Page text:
UNRWA staff accused of stealing humanitarian aid for Palestinians: 'Corruption is widespread'

(Photo: Unsplash/Latrach Med Jamil)

A United Nations watchdog organization published a series of chat room posts by Palestinians purportedly accusing U.N. Relief and Works Agency staff members of stealing humanitarian aid intended for civilians and selling it or hoarding it in their homes.

On Wednesday, the Geneva-based non-governmental organization UN Watch published posts from a chat room run by former UNRWA employee Haitham al-Sayyed, who continues to run the chat rooms.

The NGO, accredited in special consultative status to the U.N. Economic and Social Council, reported that al-Sayyed was fired after he publicly criticized the agency for hiding a map at a UNRWA school that denied Israel's existence when U.N. chief Ban Ki-moon held a press conference.

The relief agency has come under increased scrutiny following reports that multiple employees participated in Hamas' Oct. 7 attack against Israel or have ties to terror groups. The allegations prompted up to 16 countries, including the United States, to suspend funding to UNRWA.

Despite al-Sayyed's firing in 2016, he still has an influence among the senior administration, and current UNRWA employees have been sharing their frustrations about the agency with him, according to UN Watch.

On Jan. 6, al-Sayyed shared a message sent to him by a UNRWA employee working at an emergency shelter at a school. The UNRWA employee stated, "the displaced people in the external shelter do not get their right to food and non-food aid, but rather it is distributed at night and sold in front of our eyes."

According to the unnamed agency worker, there was a period when the school went without working electricity for months after someone stole diesel fuel from the shelter. The UNRWA worker reported that "the thief was exposed, and the principal was informed, but to this day he is still working with us." 

"The biggest motivation to publish this letter is because of a young engineer with great morals who was in charge of the school," the agency worker wrote. "He was in charge of the store, and because he prevented the attempted theft in the store by the night administration, but then he was arbitrarily transferred on charges of embezzlement, this burned our hearts for him because he is the only trustee in the school."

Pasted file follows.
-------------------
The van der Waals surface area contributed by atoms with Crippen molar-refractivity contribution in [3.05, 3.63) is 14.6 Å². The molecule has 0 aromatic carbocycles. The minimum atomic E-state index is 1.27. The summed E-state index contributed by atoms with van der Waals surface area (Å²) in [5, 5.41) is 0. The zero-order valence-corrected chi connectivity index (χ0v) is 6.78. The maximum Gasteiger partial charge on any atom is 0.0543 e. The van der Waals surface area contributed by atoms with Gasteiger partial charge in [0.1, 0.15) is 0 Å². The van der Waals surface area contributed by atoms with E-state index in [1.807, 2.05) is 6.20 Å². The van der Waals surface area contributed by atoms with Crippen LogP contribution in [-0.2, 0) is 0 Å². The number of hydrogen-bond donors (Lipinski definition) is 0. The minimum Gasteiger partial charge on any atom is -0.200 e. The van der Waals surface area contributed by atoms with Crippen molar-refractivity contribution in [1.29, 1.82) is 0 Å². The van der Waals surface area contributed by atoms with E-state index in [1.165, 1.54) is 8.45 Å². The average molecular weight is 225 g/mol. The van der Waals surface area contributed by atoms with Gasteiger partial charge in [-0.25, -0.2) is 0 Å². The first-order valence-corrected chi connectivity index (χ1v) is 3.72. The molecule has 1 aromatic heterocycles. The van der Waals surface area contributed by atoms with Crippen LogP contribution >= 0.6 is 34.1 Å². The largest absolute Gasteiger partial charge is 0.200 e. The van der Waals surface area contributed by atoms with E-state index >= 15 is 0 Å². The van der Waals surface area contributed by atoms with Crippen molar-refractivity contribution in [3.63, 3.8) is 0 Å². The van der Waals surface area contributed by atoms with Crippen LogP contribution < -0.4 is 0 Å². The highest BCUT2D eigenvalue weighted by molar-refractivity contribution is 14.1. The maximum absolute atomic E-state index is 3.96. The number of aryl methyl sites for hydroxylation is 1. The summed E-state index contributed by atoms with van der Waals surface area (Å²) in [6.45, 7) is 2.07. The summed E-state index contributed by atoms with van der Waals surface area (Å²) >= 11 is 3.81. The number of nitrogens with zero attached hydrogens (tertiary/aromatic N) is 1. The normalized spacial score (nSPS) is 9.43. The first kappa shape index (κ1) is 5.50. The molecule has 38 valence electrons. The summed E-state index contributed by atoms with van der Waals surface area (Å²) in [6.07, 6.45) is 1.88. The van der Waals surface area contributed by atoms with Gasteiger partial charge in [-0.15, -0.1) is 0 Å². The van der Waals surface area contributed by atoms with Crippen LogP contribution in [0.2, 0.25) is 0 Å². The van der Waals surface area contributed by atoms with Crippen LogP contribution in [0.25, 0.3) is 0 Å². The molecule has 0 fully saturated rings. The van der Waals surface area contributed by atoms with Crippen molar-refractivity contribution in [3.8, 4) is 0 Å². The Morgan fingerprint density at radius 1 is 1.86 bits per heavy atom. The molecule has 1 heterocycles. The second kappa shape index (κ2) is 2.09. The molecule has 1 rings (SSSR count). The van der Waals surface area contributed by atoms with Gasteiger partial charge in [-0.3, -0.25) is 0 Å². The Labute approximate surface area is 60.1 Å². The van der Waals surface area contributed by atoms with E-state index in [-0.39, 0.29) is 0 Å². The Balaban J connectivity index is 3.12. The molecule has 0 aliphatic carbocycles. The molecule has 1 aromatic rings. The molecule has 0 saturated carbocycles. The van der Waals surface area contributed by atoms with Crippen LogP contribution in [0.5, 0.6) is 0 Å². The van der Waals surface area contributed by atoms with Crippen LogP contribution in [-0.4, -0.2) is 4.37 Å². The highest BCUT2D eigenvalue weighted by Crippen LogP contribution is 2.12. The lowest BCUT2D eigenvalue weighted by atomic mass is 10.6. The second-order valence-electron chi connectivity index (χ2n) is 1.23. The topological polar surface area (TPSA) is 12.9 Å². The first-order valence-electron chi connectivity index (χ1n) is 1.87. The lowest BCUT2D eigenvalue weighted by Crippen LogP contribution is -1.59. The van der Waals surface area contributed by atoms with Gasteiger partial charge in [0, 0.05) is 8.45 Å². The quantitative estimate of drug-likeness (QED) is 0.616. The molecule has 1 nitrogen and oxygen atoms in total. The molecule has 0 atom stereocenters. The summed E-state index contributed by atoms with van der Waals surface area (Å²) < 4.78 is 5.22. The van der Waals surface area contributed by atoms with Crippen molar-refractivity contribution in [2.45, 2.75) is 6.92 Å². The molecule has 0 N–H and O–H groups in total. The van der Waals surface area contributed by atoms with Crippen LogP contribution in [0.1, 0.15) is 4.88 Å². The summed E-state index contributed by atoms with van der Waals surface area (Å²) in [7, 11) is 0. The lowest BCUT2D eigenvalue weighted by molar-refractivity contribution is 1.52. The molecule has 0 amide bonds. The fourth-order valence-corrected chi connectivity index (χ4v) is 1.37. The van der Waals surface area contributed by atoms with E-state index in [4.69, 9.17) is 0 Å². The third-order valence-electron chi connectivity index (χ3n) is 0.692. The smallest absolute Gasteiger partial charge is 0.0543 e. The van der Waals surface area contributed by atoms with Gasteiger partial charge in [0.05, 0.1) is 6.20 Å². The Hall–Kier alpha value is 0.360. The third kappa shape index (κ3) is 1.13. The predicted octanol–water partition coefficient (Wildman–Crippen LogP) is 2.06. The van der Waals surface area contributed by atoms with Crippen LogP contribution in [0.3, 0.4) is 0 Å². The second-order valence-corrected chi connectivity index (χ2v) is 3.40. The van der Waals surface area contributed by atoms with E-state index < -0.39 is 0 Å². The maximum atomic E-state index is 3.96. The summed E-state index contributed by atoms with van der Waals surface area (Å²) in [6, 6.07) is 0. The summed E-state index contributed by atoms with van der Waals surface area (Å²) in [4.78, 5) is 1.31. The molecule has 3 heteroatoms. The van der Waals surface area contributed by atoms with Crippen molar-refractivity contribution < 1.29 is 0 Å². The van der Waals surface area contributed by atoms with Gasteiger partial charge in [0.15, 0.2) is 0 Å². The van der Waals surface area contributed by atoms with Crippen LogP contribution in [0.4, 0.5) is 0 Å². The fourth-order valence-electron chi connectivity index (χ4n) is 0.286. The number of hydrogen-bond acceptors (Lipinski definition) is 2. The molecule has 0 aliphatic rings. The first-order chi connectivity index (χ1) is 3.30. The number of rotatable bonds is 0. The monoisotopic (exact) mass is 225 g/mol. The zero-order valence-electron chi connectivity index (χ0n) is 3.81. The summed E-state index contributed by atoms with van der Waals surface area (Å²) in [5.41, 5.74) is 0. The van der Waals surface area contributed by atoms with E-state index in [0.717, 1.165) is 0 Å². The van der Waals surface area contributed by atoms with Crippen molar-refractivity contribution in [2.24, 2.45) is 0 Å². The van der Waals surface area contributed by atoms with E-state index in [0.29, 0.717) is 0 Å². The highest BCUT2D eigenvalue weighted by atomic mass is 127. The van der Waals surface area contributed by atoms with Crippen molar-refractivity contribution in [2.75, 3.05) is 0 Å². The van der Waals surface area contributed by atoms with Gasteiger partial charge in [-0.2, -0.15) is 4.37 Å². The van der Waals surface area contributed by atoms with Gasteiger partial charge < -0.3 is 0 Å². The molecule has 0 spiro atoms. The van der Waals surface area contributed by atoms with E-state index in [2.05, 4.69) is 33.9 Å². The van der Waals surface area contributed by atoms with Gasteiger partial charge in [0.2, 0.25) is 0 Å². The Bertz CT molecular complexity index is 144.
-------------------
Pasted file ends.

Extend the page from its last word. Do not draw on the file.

The UNRWA worker reported that a female teacher later put in charge of the morning administration did not take any steps to stop the thievery, adding that there are suspicions she is "complicit" in it. 

Another comment from a different group member named Dr. Izzat Shatat reported that a school director took 50 cartons of food distributed in UNRWA schools and sold the cartons to a merchant for 350 shekels, the equivalent of $100.

Mohammed Musa al-Sawalhi, another UNRWA employee, wrote in a Feb. 20 message that he had witnessed agency workers stealing aid and hoarding it in their homes and family members' homes. The UNRWA employee claimed that "80% of employees in the shelters have no morals or dignity" and that the family member of one director was caught on video stealing aid. 

"When will the directors of UNRWA centers in schools, especially Rafah Preparatory Girls School B, stop stealing the food and needs of the displaced?" one group chat member named "Deema Deema" wrote on March 1.

UN Watch described a "heated debate" that erupted in the chat room on March 22. Multiple UNRWA employees were reportedly upset that other agency workers would not allow them to access the medicine cabinet reserved for UNRWA staff, which some employees were allegedly hoarding for themselves. 

"From the past wars, I knew some employees personally, and I trusted them to be good people, but the soul is evil," a member named Ahmed Hassan wrote. "Some of them were stealing on a daily basis as if it were a prize. This war revealed a lot and some of it was documented with photos, videos, and audio."

During another discussion on March 8, a member named Mohammed al-Azeeb wrote that "Corruption is widespread."

"Employees of the shelters stole and sold from underneath the shelters, and district officials rummaged through the aid cartons and stole the items, and their brothers sold them to the poor," the member stated. 

UNRWA didn't respond to The Christian Post's request for comment by press time. 

As the U.S. was previously the largest contributor to UNRWA funding, Republican U.S. Rep. Brian Mast and Democratic Rep. Josh Gottheimer introduced legislation Tuesday to recover federal funds provided to the United Nations agency. 

Although the U.S. government froze UNRWA's funding earlier this year, as Congress passed legislation to defund it in March, the agency already received $121 million in U.S. tax dollars. 

"For way too long, UNRWA has masqueraded as a relief organization, while in reality serving as an incubator for Palestinian terrorists. Intelligence reports indicate that as many as ten percent of UNRWA workers have direct links to Hamas and Palestinian Islamic Jihadists," Mast said in a statement. 

"It's ludicrous that our hard-earned American tax dollars were going to fund this crap. The State Department needs to do everything it can to recoup this money."

Late last month, UNRWA Commissioner-General Philippe Lazzarini said that most donor countries resumed their contributions. The agency has received at least $115 million in private fundraising, with Lazzarini citing the "extraordinary grassroots solidarity expressed towards Palestinians."

"[I]n all Member State briefings, they are recommending other countries to support UNRWA, and we still wait, otherwise, the decision of other countries," Lazzarini said during an April 30 press conference. 

"The good news also on the funding is that we have new donors, or countries who, before, never contributed to the Agency."

Courtesy of The Christian Post.